The definition of must highlights these examples of the use of the word: it means being obliged, compelled, forced.  It means that you are expected to do something.  And you can’t be compelled in this sense.  You cannot be forced; things must happen because you are willing, not compelled.  You must want to change; you cannot be forced to change.

What matters is that I give everything I do my best effort so that I can be an optimist about possibility, not a slave to the words must, should, deserve, need, want.  I don’t believe that an optimist has a claim to hope; I believe an optimist does the best at each and every moment in the present.  And giving my best in the moment makes me a definitive optimist.

Tennyson famously coined the phrase ‘Nature, red in tooth and claw’.  But we choose whether to be the victor or the victim, as is our nature, and our nature is a construct of our realities.  It is we that shape those realities.  We choose to be victor or victim.

I choose to be a victor, but I am a victor only in the moment at hand, not of ultimate outcome that I cannot control.  Victors are optimists; they are opportunistic in the moment and they act completely and totally in the present.  The victorious deal only with that which is presented to them and don’t develop anxiety over the future.  They do not submit as that is not their nature; instead, they are the winners in the moment, they face the challenges of the now, the challenges at hand, not the imagined idea of challenges to come.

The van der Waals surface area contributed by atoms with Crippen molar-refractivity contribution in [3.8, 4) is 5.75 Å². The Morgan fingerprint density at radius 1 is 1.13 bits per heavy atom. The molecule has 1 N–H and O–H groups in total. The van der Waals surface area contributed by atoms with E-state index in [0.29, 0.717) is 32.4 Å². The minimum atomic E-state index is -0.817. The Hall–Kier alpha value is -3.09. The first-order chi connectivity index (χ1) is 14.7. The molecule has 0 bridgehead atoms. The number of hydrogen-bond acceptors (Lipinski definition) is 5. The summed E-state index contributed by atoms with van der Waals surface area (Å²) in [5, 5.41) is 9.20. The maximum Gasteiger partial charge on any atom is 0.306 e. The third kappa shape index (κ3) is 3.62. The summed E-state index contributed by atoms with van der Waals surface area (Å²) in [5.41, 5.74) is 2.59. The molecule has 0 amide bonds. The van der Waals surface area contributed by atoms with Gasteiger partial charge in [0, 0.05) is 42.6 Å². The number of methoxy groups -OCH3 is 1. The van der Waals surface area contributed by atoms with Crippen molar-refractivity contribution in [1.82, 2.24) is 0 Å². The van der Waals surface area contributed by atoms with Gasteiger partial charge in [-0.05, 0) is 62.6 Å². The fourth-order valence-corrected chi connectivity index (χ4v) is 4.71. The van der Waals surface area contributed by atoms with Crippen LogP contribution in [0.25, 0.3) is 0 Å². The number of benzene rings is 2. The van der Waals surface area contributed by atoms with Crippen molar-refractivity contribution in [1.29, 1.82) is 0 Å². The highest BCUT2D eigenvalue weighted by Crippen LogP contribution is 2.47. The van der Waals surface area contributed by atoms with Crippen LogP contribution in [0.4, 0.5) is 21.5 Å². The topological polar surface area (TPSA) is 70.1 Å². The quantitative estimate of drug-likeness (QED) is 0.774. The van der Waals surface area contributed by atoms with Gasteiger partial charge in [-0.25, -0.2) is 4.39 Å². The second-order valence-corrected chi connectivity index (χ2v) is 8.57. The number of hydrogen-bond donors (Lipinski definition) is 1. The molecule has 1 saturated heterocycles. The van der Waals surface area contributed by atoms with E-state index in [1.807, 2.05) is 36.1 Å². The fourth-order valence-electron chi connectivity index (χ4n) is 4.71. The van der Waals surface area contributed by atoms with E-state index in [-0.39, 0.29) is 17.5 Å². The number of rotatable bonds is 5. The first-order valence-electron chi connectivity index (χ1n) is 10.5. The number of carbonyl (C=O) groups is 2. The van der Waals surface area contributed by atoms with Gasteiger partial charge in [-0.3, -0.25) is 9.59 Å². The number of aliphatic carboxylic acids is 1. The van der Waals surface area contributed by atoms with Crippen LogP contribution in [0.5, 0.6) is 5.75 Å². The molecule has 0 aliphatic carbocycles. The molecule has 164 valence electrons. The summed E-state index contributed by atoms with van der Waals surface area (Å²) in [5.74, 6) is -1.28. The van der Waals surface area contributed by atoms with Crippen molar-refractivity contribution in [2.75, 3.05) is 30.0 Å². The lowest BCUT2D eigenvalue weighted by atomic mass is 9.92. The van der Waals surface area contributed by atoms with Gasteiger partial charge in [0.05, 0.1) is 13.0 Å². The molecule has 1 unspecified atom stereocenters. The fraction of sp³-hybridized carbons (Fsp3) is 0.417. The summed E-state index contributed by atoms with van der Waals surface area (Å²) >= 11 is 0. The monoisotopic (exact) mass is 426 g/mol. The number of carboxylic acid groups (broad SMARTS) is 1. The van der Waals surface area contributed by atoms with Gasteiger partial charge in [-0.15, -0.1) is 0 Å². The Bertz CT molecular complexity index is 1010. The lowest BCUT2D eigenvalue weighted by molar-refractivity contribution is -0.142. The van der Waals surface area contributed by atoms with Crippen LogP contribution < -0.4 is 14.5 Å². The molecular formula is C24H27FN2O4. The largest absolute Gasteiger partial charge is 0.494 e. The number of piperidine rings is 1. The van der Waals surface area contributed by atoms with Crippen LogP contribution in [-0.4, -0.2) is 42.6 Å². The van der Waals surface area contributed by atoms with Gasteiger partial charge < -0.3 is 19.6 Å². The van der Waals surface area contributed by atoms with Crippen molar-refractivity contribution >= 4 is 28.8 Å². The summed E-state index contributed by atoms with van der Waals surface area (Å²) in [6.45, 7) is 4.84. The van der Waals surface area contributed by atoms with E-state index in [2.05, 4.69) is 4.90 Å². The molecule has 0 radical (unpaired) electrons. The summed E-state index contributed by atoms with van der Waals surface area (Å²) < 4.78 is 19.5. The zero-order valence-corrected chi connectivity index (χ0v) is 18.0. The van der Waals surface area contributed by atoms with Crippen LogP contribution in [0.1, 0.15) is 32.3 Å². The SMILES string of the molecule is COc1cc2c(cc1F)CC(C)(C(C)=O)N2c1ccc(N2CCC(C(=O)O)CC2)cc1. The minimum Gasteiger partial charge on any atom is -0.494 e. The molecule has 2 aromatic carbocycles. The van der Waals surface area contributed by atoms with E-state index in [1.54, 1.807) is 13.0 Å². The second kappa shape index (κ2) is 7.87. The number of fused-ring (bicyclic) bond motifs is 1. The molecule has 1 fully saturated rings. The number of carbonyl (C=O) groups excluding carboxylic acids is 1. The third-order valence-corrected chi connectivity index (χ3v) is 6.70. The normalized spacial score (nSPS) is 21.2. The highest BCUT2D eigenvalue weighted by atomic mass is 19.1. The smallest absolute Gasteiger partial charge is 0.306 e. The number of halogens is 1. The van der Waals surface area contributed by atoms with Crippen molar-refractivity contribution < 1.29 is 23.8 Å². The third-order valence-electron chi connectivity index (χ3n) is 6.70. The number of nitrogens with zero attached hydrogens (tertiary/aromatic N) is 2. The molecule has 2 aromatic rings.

A truly victorious person does not project victory into future events they cannot control.  The truly victorious don’t rest on their laurels.  They don’t wait for opportunities.  They deal with the present, and it is the present that is the door to other opportunities.

There are only doors to open in the now.  We can’t see the futures behind those doors.